3 Reasons Candidates are Withdrawing After the Interview

Onboarding talent, in the midst of the other zillion pressing things that need to be done yesterday, can oftentimes feel like a third job.  You’ve got a team of people looking to you for direction and leadership; a sales meeting you’ve got to prep for, not to mention that huge IDN deal you’ve just secured (and now need to implement).  Where does interviewing & onboarding fit in, in an already bloated schedule full of competing priorities? And how do you attract talent and keep them engaged throughout the process?

Hopefully, if you’ve got a strong recruiting partner & an equally strong employer brand, that first step of attracting talent shouldn’t be that difficult.   But just like the iconic comedian Jerry Seinfield shared during a frustrating stop at the car rental desk, “Taking the reservation isn’t the hard part, you’ve got to KEEP the reservation.  Anybody can take it. You’ve got to hold on to it, that’s the important part.”

Talent is no different, you’ve got to hold onto it.  So without further adieu, here are the top 3 reasons why your candidates withdraw after the interview.

1. You aren’t recruiting them.  But the skeptic says, “Recruiters recruit, Hiring Managers hire”, right?  Wrong. Hiring Managers, if they want to be on the podium, do it all. The most successful hiring managers make recruiting a top priority.   Their methodologies make it clear to all who are watching (ahem…candidates), that making this crucial hire is their #1 priority. They budget time in advance for interviews.  They conduct due diligence on the candidates they’re going to interview. They take the time upfront to understand what the candidates’ possible pain points are before the interview.  They believe that the interview process is a two-way street, and that the most elite talent may not be begging to work for them – that they may actually have to do some selling (!!).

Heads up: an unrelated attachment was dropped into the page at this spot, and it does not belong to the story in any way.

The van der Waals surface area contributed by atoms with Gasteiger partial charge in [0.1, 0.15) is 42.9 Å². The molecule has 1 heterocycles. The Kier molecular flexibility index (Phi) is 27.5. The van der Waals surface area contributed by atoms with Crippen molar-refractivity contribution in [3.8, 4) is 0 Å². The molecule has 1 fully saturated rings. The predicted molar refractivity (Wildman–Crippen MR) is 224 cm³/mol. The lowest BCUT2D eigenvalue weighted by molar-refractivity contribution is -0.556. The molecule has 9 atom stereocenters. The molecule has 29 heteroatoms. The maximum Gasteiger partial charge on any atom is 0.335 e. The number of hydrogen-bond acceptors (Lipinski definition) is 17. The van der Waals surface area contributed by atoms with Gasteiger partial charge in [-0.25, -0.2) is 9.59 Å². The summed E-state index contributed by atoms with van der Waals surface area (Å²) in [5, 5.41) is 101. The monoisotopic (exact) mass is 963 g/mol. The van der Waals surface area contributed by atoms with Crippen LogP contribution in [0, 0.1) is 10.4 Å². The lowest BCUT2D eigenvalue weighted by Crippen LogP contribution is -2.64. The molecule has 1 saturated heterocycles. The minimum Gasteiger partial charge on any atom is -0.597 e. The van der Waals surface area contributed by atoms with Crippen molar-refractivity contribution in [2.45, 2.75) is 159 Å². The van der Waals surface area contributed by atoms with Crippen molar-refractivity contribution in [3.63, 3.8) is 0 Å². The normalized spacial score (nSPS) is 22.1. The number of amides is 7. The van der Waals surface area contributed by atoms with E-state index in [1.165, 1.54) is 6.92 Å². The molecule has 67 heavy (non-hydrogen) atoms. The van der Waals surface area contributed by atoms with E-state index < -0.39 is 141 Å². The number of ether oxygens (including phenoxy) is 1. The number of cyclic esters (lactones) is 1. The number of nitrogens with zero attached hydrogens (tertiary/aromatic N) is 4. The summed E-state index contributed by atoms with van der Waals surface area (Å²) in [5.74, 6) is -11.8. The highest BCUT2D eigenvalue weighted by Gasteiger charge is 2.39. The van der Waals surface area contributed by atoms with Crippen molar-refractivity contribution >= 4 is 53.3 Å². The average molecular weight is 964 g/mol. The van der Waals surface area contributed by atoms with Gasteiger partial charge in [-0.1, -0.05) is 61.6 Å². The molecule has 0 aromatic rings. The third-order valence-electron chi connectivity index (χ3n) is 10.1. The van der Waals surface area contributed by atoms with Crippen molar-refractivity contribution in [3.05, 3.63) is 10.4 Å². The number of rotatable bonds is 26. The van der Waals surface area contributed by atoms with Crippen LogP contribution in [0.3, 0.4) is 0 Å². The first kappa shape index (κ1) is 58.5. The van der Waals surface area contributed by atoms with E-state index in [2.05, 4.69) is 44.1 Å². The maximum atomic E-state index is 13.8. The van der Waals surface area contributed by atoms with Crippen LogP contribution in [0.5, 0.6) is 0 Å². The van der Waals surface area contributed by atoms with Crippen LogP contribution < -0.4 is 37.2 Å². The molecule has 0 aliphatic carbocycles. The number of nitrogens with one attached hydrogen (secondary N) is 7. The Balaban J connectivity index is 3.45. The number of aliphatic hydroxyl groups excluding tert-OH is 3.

2. You aren’t addressing their pain points.  Unless you’re planning on picking off low hanging fruit who aren’t employed, you’ve got to get inside the heads of the people you’re interviewing.  Most of them will likely be employed, with good jobs where they are doing fairly well. Few people make lateral moves, and I’m not talking about just compensation. You’ve got to really know what unique opportunities your employer offers, what makes them desirable, how attainable they are; you’ve also got to spend time learning what the candidates’ pain points are.  Don’t know? Ask your recruiter, they will absolutely know. When you understand what their pain is, that’s when the interview can go to new levels.   

3. You aren’t moving fast enough.  Elite talent does not stay on the market for long, they are typically being recruited by multiple companies, simultaneously.  Ere, an industry leading talent acquisition site, totes that the top 10%  talent in the industry, will only be on the “market” for about 10 days.  You’ve got to listen to your recruiter – when they begin pressing you to start the process (or finish it), that means they’ve got great talent, and that great talent probably won’t be waiting around for weeks while you finish putting out all your fires.  When you know you’ve got your “person”, you need to remove any and all obstacles that may create a bottleneck in the process. You have to think ahead, get other influencers to budget their time in advance, so that your interview process runs as smoothly as the soup Nazi’s line (without George in it, of course…no soup for you!)

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